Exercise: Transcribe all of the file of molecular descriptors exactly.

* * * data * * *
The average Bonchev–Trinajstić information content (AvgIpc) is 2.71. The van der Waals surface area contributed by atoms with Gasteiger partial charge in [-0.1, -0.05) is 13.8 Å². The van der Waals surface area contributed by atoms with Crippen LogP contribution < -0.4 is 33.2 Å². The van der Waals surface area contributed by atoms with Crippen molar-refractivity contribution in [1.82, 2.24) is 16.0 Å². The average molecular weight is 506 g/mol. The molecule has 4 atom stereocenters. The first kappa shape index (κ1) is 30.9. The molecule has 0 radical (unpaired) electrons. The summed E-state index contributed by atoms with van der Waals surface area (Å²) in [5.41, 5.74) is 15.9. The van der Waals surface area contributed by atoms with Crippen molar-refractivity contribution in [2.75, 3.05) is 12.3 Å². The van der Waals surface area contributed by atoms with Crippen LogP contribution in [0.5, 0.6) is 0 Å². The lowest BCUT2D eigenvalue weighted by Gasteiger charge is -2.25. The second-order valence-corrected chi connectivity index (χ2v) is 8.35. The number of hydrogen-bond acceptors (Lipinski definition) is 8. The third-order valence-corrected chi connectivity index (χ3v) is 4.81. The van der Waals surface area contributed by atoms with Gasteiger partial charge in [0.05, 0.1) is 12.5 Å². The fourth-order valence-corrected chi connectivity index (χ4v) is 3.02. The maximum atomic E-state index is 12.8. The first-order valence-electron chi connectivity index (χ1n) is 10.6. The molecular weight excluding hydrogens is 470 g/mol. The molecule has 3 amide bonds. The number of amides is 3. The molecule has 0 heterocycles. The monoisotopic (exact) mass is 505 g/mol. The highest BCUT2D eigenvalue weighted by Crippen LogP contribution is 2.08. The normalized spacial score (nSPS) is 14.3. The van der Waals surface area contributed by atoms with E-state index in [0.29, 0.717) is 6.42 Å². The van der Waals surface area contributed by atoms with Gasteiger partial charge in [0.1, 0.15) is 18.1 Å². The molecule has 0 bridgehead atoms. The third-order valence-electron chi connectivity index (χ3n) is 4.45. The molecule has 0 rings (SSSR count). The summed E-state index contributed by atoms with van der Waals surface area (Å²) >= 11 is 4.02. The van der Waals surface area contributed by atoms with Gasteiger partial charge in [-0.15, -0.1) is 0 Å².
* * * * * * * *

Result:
The average Bonchev–Trinajstić information content (AvgIpc) is 2.71. The van der Waals surface area contributed by atoms with Gasteiger partial charge in [-0.1, -0.05) is 13.8 Å². The van der Waals surface area contributed by atoms with Crippen LogP contribution < -0.4 is 33.2 Å². The van der Waals surface area contributed by atoms with Crippen molar-refractivity contribution in [1.82, 2.24) is 16.0 Å². The average molecular weight is 506 g/mol. The molecule has 4 atom stereocenters. The first kappa shape index (κ1) is 30.9. The molecule has 0 radical (unpaired) electrons. The summed E-state index contributed by atoms with van der Waals surface area (Å²) in [5.41, 5.74) is 15.9. The van der Waals surface area contributed by atoms with Crippen molar-refractivity contribution in [2.75, 3.05) is 12.3 Å². The van der Waals surface area contributed by atoms with Crippen LogP contribution in [0.5, 0.6) is 0 Å². The lowest BCUT2D eigenvalue weighted by Gasteiger charge is -2.25. The second-order valence-corrected chi connectivity index (χ2v) is 8.35. The number of hydrogen-bond acceptors (Lipinski definition) is 8. The third-order valence-corrected chi connectivity index (χ3v) is 4.81. The van der Waals surface area contributed by atoms with Gasteiger partial charge in [0.05, 0.1) is 12.5 Å². The fourth-order valence-corrected chi connectivity index (χ4v) is 3.02. The maximum atomic E-state index is 12.8. The first-order valence-electron chi connectivity index (χ1n) is 10.6. The molecular weight excluding hydrogens is 470 g/mol. The molecule has 3 amide bonds. The number of amides is 3. The molecule has 0 heterocycles. The monoisotopic (exact) mass is 505 g/mol. The highest BCUT2D eigenvalue weighted by Crippen LogP contribution is 2.08. The normalized spacial score (nSPS) is 14.3. The van der Waals surface area contributed by atoms with E-state index in [0.29, 0.717) is 6.42 Å². The van der Waals surface area contributed by atoms with Gasteiger partial charge in [0.1, 0.15) is 18.1 Å². The molecule has 0 bridgehead atoms. The third-order valence-electron chi connectivity index (χ3n) is 4.45. The molecule has 0 rings (SSSR count). The summed E-state index contributed by atoms with van der Waals surface area (Å²) >= 11 is 4.02. The van der Waals surface area contributed by atoms with Gasteiger partial charge in [-0.15, -0.1) is 0 Å².